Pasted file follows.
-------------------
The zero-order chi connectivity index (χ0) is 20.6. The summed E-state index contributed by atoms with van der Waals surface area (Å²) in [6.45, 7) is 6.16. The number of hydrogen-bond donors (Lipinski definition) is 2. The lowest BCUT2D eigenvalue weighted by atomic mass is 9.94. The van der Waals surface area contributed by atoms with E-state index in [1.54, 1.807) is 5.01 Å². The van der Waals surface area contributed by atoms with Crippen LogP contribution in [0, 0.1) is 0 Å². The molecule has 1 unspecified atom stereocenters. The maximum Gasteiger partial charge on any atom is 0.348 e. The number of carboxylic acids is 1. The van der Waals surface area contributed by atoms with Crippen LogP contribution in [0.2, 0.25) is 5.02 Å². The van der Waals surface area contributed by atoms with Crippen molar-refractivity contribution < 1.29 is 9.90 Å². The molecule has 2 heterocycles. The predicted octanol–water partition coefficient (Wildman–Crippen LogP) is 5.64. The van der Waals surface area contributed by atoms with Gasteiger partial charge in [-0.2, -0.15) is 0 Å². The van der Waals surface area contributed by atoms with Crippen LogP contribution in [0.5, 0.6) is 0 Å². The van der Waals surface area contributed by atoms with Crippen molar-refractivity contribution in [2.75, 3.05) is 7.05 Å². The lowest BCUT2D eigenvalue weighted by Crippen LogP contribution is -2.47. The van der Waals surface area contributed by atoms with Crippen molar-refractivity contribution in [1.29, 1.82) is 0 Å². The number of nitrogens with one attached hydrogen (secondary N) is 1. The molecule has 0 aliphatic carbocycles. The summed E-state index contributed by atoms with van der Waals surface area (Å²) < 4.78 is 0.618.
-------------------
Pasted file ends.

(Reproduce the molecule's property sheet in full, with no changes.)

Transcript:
The zero-order chi connectivity index (χ0) is 20.6. The summed E-state index contributed by atoms with van der Waals surface area (Å²) in [6.45, 7) is 6.16. The number of hydrogen-bond donors (Lipinski definition) is 2. The lowest BCUT2D eigenvalue weighted by atomic mass is 9.94. The van der Waals surface area contributed by atoms with E-state index in [1.54, 1.807) is 5.01 Å². The van der Waals surface area contributed by atoms with Crippen LogP contribution in [0, 0.1) is 0 Å². The molecule has 1 unspecified atom stereocenters. The maximum Gasteiger partial charge on any atom is 0.348 e. The number of carboxylic acids is 1. The van der Waals surface area contributed by atoms with Crippen LogP contribution in [0.2, 0.25) is 5.02 Å². The van der Waals surface area contributed by atoms with Crippen molar-refractivity contribution < 1.29 is 9.90 Å². The molecule has 2 heterocycles. The predicted octanol–water partition coefficient (Wildman–Crippen LogP) is 5.64. The van der Waals surface area contributed by atoms with Gasteiger partial charge in [-0.2, -0.15) is 0 Å². The van der Waals surface area contributed by atoms with Crippen LogP contribution in [0.5, 0.6) is 0 Å². The van der Waals surface area contributed by atoms with Crippen molar-refractivity contribution in [2.75, 3.05) is 7.05 Å². The lowest BCUT2D eigenvalue weighted by Crippen LogP contribution is -2.47. The van der Waals surface area contributed by atoms with Crippen molar-refractivity contribution in [1.29, 1.82) is 0 Å². The number of nitrogens with one attached hydrogen (secondary N) is 1. The molecule has 0 aliphatic carbocycles. The summed E-state index contributed by atoms with van der Waals surface area (Å²) < 4.78 is 0.618.